Math 366.  Real Analysis I.3(1). A theoretical study of functions of one variable focused on proving results related to concepts first introduced in differential and integral calculus.  This course is an essential prerequisite for graduate work in mathematical analysis, differential equations, optimization, and numerical analysis.  Final exam or final project.  Prereq: Math 360 or department permission.  Sem hrs: 3 spring.

 

Math 377.  Advanced Probability. 3(1). Topics include probability fundamentals, discrete and continuous random variables, single and multivariate probability distributions, functions of random variables, sampling distributions and the Central Limit Theorem.  This course is designed for Mathematics and Operations Research majors.  Final exam.  Prereq: Math 243 (or Math 253).  Sem hrs: 3 fall.

 

Math 378.  Advanced Statistics. 3(1). Topics include point and interval estimation, properties of point estimators, sample inferential statistics with confidence intervals, hypothesis testing, ANOVA, linear regression, design and analysis of experiments, and nonparametric statistics.  This course is a core substitute for Math 300 but has much more rigor and depth.  Credit will not be given for both Math 300 and Math 378.  Final exam.  Prereq:  Math 377.  Sem hrs: 3 spring.

 

Math 420.  Mathematics Capstone I.  1.5(1).  The first semester of the mathematics capstone experience.  Students will decide on a topic of independent research in, or related to, the mathematical sciences and begin work with a faculty advisor.  Significant progress toward a thesis will be made during the semester.  Final project.  Prereq: C1C standing in the Mathematics major. Sem hrs: 1.5 fall.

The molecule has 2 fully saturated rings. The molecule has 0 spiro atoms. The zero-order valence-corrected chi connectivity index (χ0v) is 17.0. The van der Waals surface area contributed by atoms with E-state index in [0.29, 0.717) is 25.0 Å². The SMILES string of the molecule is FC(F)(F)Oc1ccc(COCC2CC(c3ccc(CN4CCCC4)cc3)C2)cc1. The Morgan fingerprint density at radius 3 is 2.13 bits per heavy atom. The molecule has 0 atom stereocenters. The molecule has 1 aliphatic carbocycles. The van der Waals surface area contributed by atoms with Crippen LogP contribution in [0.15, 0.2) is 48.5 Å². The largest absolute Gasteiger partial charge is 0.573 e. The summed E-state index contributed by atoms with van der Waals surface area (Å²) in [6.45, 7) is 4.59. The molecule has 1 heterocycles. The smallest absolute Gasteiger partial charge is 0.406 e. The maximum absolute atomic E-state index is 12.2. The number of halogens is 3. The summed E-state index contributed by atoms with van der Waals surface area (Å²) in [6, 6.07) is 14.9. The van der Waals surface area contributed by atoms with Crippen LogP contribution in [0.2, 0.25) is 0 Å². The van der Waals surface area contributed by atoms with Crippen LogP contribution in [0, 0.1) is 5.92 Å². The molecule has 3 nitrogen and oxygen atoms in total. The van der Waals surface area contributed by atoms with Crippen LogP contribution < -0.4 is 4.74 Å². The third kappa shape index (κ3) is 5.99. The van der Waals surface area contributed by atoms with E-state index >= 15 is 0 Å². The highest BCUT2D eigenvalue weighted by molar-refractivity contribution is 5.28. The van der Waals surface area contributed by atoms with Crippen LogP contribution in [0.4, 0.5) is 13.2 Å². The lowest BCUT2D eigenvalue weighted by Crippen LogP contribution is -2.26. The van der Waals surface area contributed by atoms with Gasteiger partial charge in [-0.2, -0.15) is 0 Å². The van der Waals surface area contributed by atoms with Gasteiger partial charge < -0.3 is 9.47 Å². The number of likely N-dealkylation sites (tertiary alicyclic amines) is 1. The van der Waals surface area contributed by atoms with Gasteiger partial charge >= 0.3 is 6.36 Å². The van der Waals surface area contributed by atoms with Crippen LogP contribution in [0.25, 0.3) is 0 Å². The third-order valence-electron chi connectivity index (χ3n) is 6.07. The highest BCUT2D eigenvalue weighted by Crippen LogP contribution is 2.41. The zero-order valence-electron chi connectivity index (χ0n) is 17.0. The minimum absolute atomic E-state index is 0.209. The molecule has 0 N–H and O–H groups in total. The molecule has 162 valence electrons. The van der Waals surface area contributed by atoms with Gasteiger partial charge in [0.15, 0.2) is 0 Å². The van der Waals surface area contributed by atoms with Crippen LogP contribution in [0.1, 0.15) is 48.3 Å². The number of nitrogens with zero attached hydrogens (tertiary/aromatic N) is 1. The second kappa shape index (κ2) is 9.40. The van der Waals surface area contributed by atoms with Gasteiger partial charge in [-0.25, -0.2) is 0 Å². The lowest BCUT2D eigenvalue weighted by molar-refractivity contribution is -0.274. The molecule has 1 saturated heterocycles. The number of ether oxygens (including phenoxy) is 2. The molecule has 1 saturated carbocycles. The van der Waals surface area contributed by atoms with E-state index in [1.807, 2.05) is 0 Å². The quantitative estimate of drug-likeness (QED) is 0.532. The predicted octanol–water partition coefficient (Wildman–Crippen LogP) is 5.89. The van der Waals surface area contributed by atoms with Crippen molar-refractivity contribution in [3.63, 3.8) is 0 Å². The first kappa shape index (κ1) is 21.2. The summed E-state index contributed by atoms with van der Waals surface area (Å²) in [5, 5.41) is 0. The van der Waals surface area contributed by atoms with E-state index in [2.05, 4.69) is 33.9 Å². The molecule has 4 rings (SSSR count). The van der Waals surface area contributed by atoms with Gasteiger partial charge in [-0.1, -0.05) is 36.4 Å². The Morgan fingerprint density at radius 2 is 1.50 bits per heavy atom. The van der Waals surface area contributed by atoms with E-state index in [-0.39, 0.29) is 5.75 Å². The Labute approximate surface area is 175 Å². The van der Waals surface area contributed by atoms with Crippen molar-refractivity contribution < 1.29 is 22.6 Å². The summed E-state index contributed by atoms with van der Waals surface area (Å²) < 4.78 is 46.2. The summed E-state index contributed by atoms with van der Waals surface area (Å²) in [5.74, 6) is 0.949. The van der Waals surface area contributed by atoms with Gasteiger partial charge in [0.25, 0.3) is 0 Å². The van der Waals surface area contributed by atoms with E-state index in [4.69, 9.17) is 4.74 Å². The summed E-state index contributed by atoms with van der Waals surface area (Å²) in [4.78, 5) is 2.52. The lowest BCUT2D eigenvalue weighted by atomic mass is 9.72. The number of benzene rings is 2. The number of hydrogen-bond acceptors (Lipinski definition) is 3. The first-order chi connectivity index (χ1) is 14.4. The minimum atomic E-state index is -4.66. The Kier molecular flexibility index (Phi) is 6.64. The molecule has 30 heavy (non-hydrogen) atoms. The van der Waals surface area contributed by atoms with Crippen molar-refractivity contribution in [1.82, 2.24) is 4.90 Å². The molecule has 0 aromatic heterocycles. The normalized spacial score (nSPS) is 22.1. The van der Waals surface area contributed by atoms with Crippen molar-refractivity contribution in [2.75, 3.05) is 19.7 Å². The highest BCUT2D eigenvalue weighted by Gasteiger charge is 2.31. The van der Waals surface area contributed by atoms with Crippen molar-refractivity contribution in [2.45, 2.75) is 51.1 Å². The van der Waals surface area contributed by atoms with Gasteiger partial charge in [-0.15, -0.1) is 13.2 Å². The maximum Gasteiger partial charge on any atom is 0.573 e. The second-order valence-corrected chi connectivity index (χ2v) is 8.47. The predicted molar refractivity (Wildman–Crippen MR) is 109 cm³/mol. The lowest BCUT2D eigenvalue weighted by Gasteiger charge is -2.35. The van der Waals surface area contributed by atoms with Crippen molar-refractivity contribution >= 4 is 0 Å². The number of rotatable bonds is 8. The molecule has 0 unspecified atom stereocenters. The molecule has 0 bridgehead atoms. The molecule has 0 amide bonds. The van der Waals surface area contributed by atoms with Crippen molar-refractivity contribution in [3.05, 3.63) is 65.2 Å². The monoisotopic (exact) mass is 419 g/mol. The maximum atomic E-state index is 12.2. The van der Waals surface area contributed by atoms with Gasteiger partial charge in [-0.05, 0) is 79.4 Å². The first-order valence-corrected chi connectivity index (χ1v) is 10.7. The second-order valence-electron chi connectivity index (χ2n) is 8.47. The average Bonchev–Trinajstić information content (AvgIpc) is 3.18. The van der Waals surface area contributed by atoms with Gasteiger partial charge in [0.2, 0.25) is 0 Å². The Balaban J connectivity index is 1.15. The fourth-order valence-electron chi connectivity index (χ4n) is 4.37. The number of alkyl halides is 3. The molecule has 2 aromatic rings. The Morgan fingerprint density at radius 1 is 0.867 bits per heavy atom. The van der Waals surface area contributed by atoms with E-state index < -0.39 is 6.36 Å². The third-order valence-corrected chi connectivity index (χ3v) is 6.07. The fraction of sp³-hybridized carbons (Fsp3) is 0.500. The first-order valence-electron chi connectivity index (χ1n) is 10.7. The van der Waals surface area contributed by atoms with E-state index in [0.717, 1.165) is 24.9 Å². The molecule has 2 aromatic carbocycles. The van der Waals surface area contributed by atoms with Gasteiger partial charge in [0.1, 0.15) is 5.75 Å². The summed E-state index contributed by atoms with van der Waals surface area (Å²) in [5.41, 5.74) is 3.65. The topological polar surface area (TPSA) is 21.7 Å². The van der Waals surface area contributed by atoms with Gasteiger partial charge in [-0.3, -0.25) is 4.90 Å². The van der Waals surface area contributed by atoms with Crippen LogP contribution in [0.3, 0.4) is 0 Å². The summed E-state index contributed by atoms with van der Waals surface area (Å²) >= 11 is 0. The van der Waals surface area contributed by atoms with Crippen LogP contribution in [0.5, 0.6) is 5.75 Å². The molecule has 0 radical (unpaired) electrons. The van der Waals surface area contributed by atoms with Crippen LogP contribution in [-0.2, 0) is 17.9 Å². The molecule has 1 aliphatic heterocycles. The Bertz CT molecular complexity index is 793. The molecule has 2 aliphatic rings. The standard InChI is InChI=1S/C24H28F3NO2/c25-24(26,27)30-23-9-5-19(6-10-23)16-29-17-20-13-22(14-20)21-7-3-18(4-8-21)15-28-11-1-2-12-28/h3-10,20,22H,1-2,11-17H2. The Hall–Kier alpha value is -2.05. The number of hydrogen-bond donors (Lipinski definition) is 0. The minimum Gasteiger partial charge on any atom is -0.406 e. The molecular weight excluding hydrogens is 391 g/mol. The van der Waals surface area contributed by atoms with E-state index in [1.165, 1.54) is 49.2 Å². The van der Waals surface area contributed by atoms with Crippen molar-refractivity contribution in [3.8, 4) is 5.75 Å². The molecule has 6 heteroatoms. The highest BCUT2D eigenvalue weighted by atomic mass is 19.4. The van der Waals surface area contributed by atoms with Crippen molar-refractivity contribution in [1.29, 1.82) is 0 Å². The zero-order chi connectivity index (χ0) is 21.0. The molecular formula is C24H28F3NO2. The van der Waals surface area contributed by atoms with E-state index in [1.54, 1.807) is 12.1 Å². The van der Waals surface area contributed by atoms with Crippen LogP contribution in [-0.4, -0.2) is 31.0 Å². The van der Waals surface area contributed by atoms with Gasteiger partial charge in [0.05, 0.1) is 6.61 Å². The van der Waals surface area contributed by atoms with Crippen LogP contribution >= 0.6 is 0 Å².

Math 421.  Mathematics Capstone II.  1.5(1). The second semester of the mathematics capstone experience.  Students will compete work on their independent research project and produce a thesis to present their findings.  Final project.  Prereq: C1C standing in the Mathematics major. Sem hrs: 1.5 spring.

 

Math 443.  Numerical Analysis of Differential Equations.  3(1).  An intermediate numerical analysis course with an emphasis on solving differential equations.  Specific topics include solving linear and nonlinear systems; solutions of initial value problems via Runge-Kutta, Taylor, and multistep methods; convergence and stability; and solutions of boundary value problems.  Other topics typically include approximating eigenvalues and eigenvectors and numerically solving partial differential equations. The approach is a balance between the theoretical and applied perspectives with some computer programming required.  Final exam or final report.  Prereq: Math 346 or Math 469 and one of Math 342 or Physics 356, or department permission. Sem hrs: 3 spring of even-numbered years.